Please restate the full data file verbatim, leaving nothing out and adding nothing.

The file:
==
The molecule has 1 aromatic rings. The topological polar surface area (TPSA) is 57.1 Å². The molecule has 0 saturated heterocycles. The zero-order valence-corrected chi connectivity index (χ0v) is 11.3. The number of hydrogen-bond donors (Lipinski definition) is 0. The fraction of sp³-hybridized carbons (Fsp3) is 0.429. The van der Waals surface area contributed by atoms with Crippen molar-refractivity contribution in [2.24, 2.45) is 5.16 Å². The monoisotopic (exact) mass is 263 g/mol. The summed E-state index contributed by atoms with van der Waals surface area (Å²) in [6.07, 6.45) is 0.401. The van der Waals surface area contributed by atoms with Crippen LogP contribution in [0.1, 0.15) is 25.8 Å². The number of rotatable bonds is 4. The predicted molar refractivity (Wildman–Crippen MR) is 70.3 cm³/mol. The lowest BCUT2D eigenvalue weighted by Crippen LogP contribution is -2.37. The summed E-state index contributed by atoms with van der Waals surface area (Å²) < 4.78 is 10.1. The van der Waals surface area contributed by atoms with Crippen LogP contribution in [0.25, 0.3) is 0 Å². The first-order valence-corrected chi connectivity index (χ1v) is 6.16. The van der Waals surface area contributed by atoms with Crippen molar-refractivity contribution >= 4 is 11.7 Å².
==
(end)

The molecule has 1 aromatic rings. The topological polar surface area (TPSA) is 57.1 Å². The molecule has 0 saturated heterocycles. The zero-order valence-corrected chi connectivity index (χ0v) is 11.3. The number of hydrogen-bond donors (Lipinski definition) is 0. The fraction of sp³-hybridized carbons (Fsp3) is 0.429. The van der Waals surface area contributed by atoms with Crippen molar-refractivity contribution in [2.24, 2.45) is 5.16 Å². The monoisotopic (exact) mass is 263 g/mol. The summed E-state index contributed by atoms with van der Waals surface area (Å²) in [6.07, 6.45) is 0.401. The van der Waals surface area contributed by atoms with Crippen LogP contribution in [0.1, 0.15) is 25.8 Å². The number of rotatable bonds is 4. The predicted molar refractivity (Wildman–Crippen MR) is 70.3 cm³/mol. The lowest BCUT2D eigenvalue weighted by Crippen LogP contribution is -2.37. The summed E-state index contributed by atoms with van der Waals surface area (Å²) < 4.78 is 10.1. The van der Waals surface area contributed by atoms with Crippen LogP contribution in [0.25, 0.3) is 0 Å². The first-order valence-corrected chi connectivity index (χ1v) is 6.16. The van der Waals surface area contributed by atoms with Crippen molar-refractivity contribution >= 4 is 11.7 Å².